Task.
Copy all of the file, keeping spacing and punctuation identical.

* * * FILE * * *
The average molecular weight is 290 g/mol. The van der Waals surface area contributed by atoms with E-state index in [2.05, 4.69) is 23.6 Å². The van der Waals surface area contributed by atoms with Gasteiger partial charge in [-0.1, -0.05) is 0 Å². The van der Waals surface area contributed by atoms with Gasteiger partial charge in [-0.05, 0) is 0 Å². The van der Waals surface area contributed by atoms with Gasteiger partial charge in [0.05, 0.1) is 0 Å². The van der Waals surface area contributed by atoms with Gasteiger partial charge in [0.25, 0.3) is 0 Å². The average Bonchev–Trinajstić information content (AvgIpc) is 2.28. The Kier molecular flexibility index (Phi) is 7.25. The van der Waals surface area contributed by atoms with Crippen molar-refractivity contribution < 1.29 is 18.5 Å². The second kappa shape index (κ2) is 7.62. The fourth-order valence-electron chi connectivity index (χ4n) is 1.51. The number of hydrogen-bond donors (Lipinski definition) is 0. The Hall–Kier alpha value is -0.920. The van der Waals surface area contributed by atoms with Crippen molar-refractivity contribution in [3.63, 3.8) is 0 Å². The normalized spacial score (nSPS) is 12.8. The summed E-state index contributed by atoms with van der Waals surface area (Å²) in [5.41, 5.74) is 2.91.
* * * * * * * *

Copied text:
The average molecular weight is 290 g/mol. The van der Waals surface area contributed by atoms with E-state index in [2.05, 4.69) is 23.6 Å². The van der Waals surface area contributed by atoms with Gasteiger partial charge in [-0.1, -0.05) is 0 Å². The van der Waals surface area contributed by atoms with Gasteiger partial charge in [-0.05, 0) is 0 Å². The van der Waals surface area contributed by atoms with Gasteiger partial charge in [0.05, 0.1) is 0 Å². The van der Waals surface area contributed by atoms with Gasteiger partial charge in [0.25, 0.3) is 0 Å². The average Bonchev–Trinajstić information content (AvgIpc) is 2.28. The Kier molecular flexibility index (Phi) is 7.25. The van der Waals surface area contributed by atoms with Crippen molar-refractivity contribution < 1.29 is 18.5 Å². The second kappa shape index (κ2) is 7.62. The fourth-order valence-electron chi connectivity index (χ4n) is 1.51. The number of hydrogen-bond donors (Lipinski definition) is 0. The Hall–Kier alpha value is -0.920. The van der Waals surface area contributed by atoms with Crippen molar-refractivity contribution in [3.63, 3.8) is 0 Å². The normalized spacial score (nSPS) is 12.8. The summed E-state index contributed by atoms with van der Waals surface area (Å²) in [5.41, 5.74) is 2.91.